20 February 2007

Teaching an old dog a new trick

Whenever I reply in the negative to the question, "Do you know how to ski?", I invariably get the same shocked response, "But you grew up in Vancouver!". Apparently anyone living in the Greater Vancouver Regional District and in the vicinity of Whistler is required to have at least some rudimentary skill at skiing. I wish someone had told me that before I naively moved to Vienna, Austria (arguably the land of great skiers--what could I have been thinking!?) and later to Washington DC without ever having donned ski boots.

Anywhoo, on President's Day I decided to take advantage of the holiday to finally try my hand at this alpine sport. I have to admit that part of the appeal was the opportunity and excuse to take my R32 on a cruise in to untraveled territory while at the same time make use of my Magellan Roadmate 2200T.

The Whitetail Resort is just on the other side of the Maryland state border with Pennsylvania and is a 65 mile trip from my place. It was a fun drive and I passed by two speed traps without incident. The weather was great: sunny, mostly clear skies, and it wasn't too cold.

After paying for the lift ticket and rental, I went to line up to pick up ski boots, skis, and ski poles. It was a holiday so it was quite busy and a lot of time was spent waiting in line. It took me a minute to figure out how to put the ski boots on, but I managed and eventually made it out in time to meet a friend who was also taking a lesson for first-time skiers. I won't bore you with details. Suffice to say that the lesson was about 2 hours and that most of my difficulty was in controlling my speed.

I didn't try this one.

After the lesson I continued practicing on the beginner slopes, and by my last two runs I began to understand skiing's appeal. I was able to look up and around instead of directly at the ground in front, and I spent less time discovering the best way to get up off the ground. I did have one fall where I sat up to discover one of my skis was 8-feet up slope. Oops.

I can easily imagine how enjoyable it would be if I ever became proficient enough to try the longer slopes. The great fun of making large S-turns back and forth was hampered by the short length of the beginner slopes.

This was more my speed :o)

There were a few things that detracted from the experience, however. First, the expense. I guess if I skied often enough investing in my own equipment would alleviate that somewhat. Second, ski boots are not the most comfortable foot-wear. That may be due to the nature of rentals, my inexperience, or what have you, but there you go. While I was skiing I didn't notice it so much, but every once in a while I'd get a reminder about how sore the balls of my feet were. At the end of the day, when I took off the boots, the relief was euphoric. Third, waiting in line for the lift was a chore. The lift for the beginner slopes was quite busy, and waiting in line was made worse by the ski boots (see point 2). From what I could see, though, the lifts for the more advanced slopes weren't as crowded. But that may have been a case of the grass is always greener....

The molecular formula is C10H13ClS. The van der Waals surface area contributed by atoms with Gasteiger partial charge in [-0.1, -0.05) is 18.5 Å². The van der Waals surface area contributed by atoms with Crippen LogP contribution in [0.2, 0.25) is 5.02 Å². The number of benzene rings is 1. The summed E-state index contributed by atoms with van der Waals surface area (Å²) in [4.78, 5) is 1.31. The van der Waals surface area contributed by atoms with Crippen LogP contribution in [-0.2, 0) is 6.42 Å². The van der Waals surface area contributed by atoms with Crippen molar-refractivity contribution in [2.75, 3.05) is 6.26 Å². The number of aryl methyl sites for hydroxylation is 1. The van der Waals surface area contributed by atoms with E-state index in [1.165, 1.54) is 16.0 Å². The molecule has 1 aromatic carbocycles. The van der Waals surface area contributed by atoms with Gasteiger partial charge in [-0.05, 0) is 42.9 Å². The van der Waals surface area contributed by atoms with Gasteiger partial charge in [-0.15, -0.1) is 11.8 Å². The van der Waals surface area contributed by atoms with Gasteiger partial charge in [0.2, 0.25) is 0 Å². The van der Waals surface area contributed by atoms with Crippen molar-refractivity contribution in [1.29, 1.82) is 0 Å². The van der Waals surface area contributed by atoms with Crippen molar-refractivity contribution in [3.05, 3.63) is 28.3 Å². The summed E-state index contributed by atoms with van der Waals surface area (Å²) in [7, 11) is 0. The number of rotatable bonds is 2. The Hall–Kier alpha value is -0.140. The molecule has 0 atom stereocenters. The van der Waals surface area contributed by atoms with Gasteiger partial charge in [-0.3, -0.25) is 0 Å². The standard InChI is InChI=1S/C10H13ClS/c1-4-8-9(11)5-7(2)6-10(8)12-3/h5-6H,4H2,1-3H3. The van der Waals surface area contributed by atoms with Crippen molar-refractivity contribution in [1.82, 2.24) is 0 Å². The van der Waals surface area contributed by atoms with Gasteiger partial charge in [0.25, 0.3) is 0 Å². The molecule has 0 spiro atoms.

Anywhoo, to that age-old question I can now reply, "Yes, I have skied, thank-you-very-much," and hopefully the invariably shocked response will be a thing of the past. I can't say that I have the immediate desire to go out and ski, with the caveat that if skiing were free I'd definitely make plans to go again (I guess I'm too cheap). Nevertheless, skiing is certainly in the back of my mind as something I'd like trying again, someday.

10 February 2007

Scary... but true?

According to an investigative report by CNN most of the major insurance companies have taken a tough take-it-or-leave-it policy when dealing with minor accident claims involving soft-tissue injuries. Here are the highlights of the report (Auto insurers play hardball in minor-crash claims):

  • State Farm, Allstate employ consultant's strategy, CNN research finds
  • Theme of strategy is "deny, delay, defend," former employee says
  • Companies convince juries that claims are fraudulent
  • Insurers, institute deny treating claimants unfairly
    I wish CNN had listed all the auto insurance companies they had investigated and suspect of participating in this policy. Maybe I'm just cynical, maybe it's an unavoidable consequence of living in a capitalist economy, but I find it all too easy to believe that insurance companies are milking their customers like cash-cows in the bid for ever-increasing profits.

    09 February 2007

    Overreact, much?

    Earlier I posted about the city of Boston's reaction to a Cartoon Network (parent company Turner Broadcasting) advertising campaign (see Trouble in Boston). Battery-operated advertising signs--think Lite-Brite toys--caused havok and gridlock in Boston as authorities "defused" these potential bombs.

    I found it humorous that these signs had been posted at various locations in several metropolitan cities, including Boston, for a couple weeks before Boston, and only Boston, went nuclear over the signs. Boston authorities, instead of admitting their overreaction, arrested and charged the two Bostonians who placed the signs and began talking about starting litigation against Turner Broadcasting to recoup costs to the city.

    Anywhoo, Turner Broadcasting, which in I'm sure was a purely public relations decision rather than the belief they'd lose in court, is going to pay Boston two million dollars. Fine and dandy. But what brought this particular post was this article:
    Jim Samples, the general manager and executive vice president of the network, wrote: "I deeply regret the negative publicity and expense caused to our company as a result of this campaign. As general manager of Cartoon Network, I feel compelled to step down, effective immediately, in recognition of the gravity of the situation that occurred under my watch."--CNN